What are the lasting impacts of school days?

Cheerful school students

BCS70 has shown that if children feel interested and involved at school, they are more likely to rate themselves as good communicators, team players and problem solvers at work, years later.

Researchers looked at how being engaged at school can benefit people in the long term.

They discovered this was one of the keys not only to gaining academic qualifications but also to other positive outcomes in adult life, including developing important workplace skills and earning more money.

What we asked you

When you were 16, we asked you questions about your attitude towards school, for example whether you liked school, or whether you found it difficult to focus on your work.

In the Age 34 Survey, we asked you how well you felt you did at work at communicating with others, working in a team, learning new skills and problem solving.

Researchers analysed your answers to these questions along with information about the qualifications you’d achieved by age 34 and what you did for a living and your income at ages 34 and 46.

What the research found

The researchers found that those of you who felt more engaged at school at age 16 were more likely to have gone on to gain higher level qualifications. This group also tended to rank their teamwork and communication skills at work more highly than those who had been less engaged.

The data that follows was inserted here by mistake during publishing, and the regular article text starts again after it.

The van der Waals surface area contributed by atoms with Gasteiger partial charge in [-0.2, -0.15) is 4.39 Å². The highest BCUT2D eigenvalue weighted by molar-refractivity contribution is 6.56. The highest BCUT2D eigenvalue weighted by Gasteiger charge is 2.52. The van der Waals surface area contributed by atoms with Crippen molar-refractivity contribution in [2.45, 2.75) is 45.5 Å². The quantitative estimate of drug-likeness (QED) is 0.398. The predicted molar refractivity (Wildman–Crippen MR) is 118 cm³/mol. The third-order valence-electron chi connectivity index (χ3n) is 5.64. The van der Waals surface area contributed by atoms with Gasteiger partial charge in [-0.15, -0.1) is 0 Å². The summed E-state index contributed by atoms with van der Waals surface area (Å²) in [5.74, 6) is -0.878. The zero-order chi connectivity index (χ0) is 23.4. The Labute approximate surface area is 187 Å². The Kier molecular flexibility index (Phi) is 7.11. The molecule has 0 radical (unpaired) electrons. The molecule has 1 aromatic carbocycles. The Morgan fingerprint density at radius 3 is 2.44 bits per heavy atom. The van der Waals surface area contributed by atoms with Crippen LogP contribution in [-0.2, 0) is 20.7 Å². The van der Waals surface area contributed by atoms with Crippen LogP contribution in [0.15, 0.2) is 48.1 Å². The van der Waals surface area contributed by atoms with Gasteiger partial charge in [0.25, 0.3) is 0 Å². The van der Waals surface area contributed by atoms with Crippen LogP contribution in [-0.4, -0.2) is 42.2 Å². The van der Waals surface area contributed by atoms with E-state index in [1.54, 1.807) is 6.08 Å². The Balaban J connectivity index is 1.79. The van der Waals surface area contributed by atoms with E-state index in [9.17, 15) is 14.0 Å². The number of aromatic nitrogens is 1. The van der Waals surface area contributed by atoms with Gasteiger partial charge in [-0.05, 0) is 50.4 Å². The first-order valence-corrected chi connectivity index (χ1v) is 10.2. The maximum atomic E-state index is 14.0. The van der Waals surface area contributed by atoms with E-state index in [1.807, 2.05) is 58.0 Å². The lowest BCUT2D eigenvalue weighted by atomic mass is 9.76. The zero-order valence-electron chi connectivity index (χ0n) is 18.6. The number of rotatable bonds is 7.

When it came to problem solving and learning new skills at work, being engaged at school was important for this, along with other factors, including how well you’d done in the cognitive tasks we’d asked you to complete at age 16.

There’s more to earning more

Being more engaged at school did seem to lead to higher income and higher status jobs at age 34. And while school engagement did still benefit people’s earning 30 years later at age 46, this wasn’t the most important factor influencing your income. Instead, gender had a bigger impact, with men tending to earn more at this age.

Why this research matters

This research shows that engagement at school can have positive benefits throughout life and is connected to gaining higher educational qualifications, more workplace skills, and higher salaries. The implication is that efforts should be made to encourage engagement with school among children and teenagers – particularly those from groups who typically engage less – boys and those from less well-off backgrounds.

At the same time, this research shows that engagement at school is not the whole story. For example, though girls are more likely to be more engaged at school, this does not translate into higher earnings for women.

Read the full research report

The long-term benefits of adolescent school engagement for adult educational and employment outcomes by Jennifer Symonds, Giulio D’Urso and Ingrid Schoon.